- Alan Magill — Director, Malaria program, Bill & Melinda Gates Foundation
- David Brandling-Bennett — Senior Advisor, Malaria program, Bill & Melinda Gates Foundation
- Bruno Moonen — Deputy Director, Malaria program, Bill & Melinda Gates Foundation
- Alexandra Farnum — Program Officer, Global Program Advocacy, Bill & Melinda Gates Foundation
- Meg Halverson — Consultant, Global Program Advocacy, Bill & Melinda Gates Foundation
- Adrienne DiCasparro — Associate Program Officer, Giving Partnerships, Bill & Melinda Gates Foundation
- Cari Tuna — Co-Founder, Good Ventures
- Holden Karnofsky — Co-Founder, GiveWell
Note: This set of conversation notes gives an overview of the major points made by the Bill & Melinda Gates Foundation malaria team.
Good Ventures and GiveWell spoke with members of the Bill & Melinda Gates Foundation (BMGF) malaria team about gaps in global malaria funding, BMGF’s strategy and projected timeline for malaria eradication, and other BMGF malaria activities.
Gaps in global malaria funding
Good Ventures and GiveWell asked the Bill & Melinda Gates Foundation (BMGF) malaria team whether there is a need for funding of better data on bed net durability and bed net usage.
There is not as much knowledge and data about bed net usage and bed net durability as there should be. A potential source of variability in bed net durability is that, currently, there are no globally established criteria for measuring the durability of bed nets, so it is possible that net durability standards differ between producers.
The Results for Development Institute (R4D) is doing very good work on studying bed net durability. Susie Nazarro, of the BMGF malaria team, and Dr. Albert Killian are working with R4D.
Targeted vs. universal bed net coverage
Whether bed net distributions should be universal or targeted is currently a common topic of study in the malaria community.
In 2006-2008, the malaria community focused on getting as many bed nets into the field as possible. It encouraged moving away from social franchise models of net distribution toward free, universal distribution because social franchise models had not been successful in achieving universal coverage. Universal coverage was a simple intervention that communities embraced. The malaria community successfully distributed large numbers of nets and saved many lives. Universal net distributions had major impacts in many places, including Zanzibar, Rwanda, Zambia, and Eritrea.
There has not been much analysis re: how to sustain universal coverage and how to replace bed nets over the long term. Dr. Matthew Lynch at Johns Hopkins University is working on net replacement projects.
Universal coverage is a blunt tool, essential to get things going but smarter malaria control will be required if we want to achieve more with the available resources. A common insight is that to reduce death, the people at highest risk, such as children and pregnant women, should be targeted first. Adult males are less likely to die from malaria, though it is beneficial to the community when they sleep under bed nets because of “herd immunity” considerations. Data show that usage rates are higher among children and pregnant women and lower among adult males.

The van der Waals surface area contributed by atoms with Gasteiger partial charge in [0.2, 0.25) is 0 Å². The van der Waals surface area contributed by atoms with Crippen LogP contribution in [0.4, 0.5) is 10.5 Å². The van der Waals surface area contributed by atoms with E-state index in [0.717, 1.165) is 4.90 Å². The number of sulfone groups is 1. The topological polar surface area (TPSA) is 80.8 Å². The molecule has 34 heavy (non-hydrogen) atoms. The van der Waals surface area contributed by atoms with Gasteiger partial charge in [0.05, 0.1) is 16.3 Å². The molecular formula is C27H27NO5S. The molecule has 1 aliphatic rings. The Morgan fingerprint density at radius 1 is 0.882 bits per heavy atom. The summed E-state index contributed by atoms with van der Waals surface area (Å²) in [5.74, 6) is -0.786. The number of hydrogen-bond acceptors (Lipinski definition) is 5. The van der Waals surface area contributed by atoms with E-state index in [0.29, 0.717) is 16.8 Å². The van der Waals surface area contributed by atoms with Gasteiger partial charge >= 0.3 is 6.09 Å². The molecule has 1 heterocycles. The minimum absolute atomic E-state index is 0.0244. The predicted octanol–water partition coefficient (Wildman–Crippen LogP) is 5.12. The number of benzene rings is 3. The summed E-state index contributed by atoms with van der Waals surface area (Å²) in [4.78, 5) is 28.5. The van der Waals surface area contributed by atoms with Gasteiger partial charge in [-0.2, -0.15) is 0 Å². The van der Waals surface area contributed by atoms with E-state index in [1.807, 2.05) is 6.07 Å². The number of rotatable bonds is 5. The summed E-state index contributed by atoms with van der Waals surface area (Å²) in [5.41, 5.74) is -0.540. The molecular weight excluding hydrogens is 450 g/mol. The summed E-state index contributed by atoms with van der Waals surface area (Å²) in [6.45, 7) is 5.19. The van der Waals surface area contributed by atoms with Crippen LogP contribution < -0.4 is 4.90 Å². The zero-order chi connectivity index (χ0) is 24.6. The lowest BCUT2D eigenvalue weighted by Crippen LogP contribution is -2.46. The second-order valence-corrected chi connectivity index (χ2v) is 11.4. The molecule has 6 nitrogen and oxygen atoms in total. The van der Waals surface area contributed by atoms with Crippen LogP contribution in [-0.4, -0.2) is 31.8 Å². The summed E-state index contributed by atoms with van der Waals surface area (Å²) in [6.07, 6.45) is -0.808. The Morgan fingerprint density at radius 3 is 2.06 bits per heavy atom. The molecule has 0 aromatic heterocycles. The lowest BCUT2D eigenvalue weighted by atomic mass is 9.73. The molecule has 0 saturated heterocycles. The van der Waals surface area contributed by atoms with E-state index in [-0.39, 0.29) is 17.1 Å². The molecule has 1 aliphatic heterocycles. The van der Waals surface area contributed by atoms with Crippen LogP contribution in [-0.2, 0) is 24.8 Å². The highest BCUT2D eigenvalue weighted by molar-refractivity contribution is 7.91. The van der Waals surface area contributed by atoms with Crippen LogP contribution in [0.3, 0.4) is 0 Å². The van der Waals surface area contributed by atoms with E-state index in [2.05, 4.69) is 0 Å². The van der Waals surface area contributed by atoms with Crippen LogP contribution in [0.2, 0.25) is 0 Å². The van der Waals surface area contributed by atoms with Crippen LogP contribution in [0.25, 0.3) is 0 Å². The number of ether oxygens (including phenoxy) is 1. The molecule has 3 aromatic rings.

Targeted coverage represents an advocacy and communication problem; it may be difficult to explain who should use a bed net and why at both the individual and village levels.
Better information about malaria case rates, severity of malaria cases, risk from mosquito vector capacity, and net decay could lead to better-targeted distributions.
BMGF and malaria eradication
Malaria eradication is the BMGF malaria team’s primary goal because eradication would save lives now and save lives forever. BMGF’s malaria eradication strategy is called “accelerate to zero.” BMGF defines malaria eradication as eliminating the parasites that cause malaria in humans. To achieve eradication, the parasites must first be eliminated in humans using a “complete cure” strategy. Current drug treatments do not eliminate the parasite form (gametocyte) that is responsible for transmission (“incomplete cure”). In addition treatment is limited to only those who are symptomatic and seek treatment at a health care facility. Since most of the infected population is asymptomatic, we currently do not address the infectious reservoir. To accelerate getting parasites out of people, one needs to give a “complete cure”, that is, a drug regimen that targets all stages of the parasite in populations and includes the asymptomatic infections (“complete cure”).
BMGF has chosen to pursue a malaria eradication strategy because the goal is to save lives forever. Sustaining current levels of funding for the malaria control interventions is unlikely to be maintained forever and the risk of resurgence when these interventions are no longer available is assured. In addition, concerns about emerging insecticide and drug resistance will limit future options unless we pursue a different paradigm..
BMGF is well positioned to pursue eradication. Most institutional funders, such as governments, prefer interventions that can demonstrate short term impact on disease burden which facilitates a simple message for their constituents and donors. It is a more complex message to say that one is working on the longer term investments needed for malaria eradication.
Targeting sources of malaria infections